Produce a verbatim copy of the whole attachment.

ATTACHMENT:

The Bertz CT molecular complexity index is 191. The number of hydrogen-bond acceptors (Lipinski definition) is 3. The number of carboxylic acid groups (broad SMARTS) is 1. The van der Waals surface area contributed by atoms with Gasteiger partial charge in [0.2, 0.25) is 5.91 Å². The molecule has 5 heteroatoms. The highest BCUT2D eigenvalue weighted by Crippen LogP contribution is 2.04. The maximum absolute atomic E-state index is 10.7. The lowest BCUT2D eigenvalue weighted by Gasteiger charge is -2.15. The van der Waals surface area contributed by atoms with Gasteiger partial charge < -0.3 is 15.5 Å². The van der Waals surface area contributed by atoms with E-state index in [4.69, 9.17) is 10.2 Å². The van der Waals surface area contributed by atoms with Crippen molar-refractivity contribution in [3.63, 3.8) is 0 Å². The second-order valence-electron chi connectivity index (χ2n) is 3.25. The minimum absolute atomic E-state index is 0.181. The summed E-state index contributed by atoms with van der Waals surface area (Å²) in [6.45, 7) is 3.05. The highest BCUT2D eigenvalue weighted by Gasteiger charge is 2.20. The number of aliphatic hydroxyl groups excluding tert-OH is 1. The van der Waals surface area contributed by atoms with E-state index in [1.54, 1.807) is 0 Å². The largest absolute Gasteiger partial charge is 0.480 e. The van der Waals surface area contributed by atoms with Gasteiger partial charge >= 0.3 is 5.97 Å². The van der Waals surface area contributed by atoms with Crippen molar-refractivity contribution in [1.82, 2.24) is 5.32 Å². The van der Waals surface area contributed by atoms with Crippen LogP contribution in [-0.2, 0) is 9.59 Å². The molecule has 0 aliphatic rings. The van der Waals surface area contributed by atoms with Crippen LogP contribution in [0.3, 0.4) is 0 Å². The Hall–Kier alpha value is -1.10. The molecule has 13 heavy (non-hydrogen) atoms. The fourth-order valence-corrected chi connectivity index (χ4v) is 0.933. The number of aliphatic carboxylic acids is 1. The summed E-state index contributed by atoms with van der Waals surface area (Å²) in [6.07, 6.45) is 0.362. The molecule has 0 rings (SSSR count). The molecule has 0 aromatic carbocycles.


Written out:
The Bertz CT molecular complexity index is 191. The number of hydrogen-bond acceptors (Lipinski definition) is 3. The number of carboxylic acid groups (broad SMARTS) is 1. The van der Waals surface area contributed by atoms with Gasteiger partial charge in [0.2, 0.25) is 5.91 Å². The molecule has 5 heteroatoms. The highest BCUT2D eigenvalue weighted by Crippen LogP contribution is 2.04. The maximum absolute atomic E-state index is 10.7. The lowest BCUT2D eigenvalue weighted by Gasteiger charge is -2.15. The van der Waals surface area contributed by atoms with Gasteiger partial charge < -0.3 is 15.5 Å². The van der Waals surface area contributed by atoms with E-state index in [4.69, 9.17) is 10.2 Å². The van der Waals surface area contributed by atoms with Crippen molar-refractivity contribution in [3.63, 3.8) is 0 Å². The second-order valence-electron chi connectivity index (χ2n) is 3.25. The minimum absolute atomic E-state index is 0.181. The summed E-state index contributed by atoms with van der Waals surface area (Å²) in [6.45, 7) is 3.05. The highest BCUT2D eigenvalue weighted by Gasteiger charge is 2.20. The number of aliphatic hydroxyl groups excluding tert-OH is 1. The van der Waals surface area contributed by atoms with E-state index in [1.54, 1.807) is 0 Å². The largest absolute Gasteiger partial charge is 0.480 e. The van der Waals surface area contributed by atoms with Gasteiger partial charge >= 0.3 is 5.97 Å². The van der Waals surface area contributed by atoms with Crippen molar-refractivity contribution in [1.82, 2.24) is 5.32 Å². The van der Waals surface area contributed by atoms with Crippen LogP contribution in [-0.2, 0) is 9.59 Å². The molecule has 0 aliphatic rings. The van der Waals surface area contributed by atoms with Crippen LogP contribution in [0.3, 0.4) is 0 Å². The Hall–Kier alpha value is -1.10. The molecule has 13 heavy (non-hydrogen) atoms. The fourth-order valence-corrected chi connectivity index (χ4v) is 0.933. The number of aliphatic carboxylic acids is 1. The summed E-state index contributed by atoms with van der Waals surface area (Å²) in [6.07, 6.45) is 0.362. The molecule has 0 rings (SSSR count). The molecule has 0 aromatic carbocycles.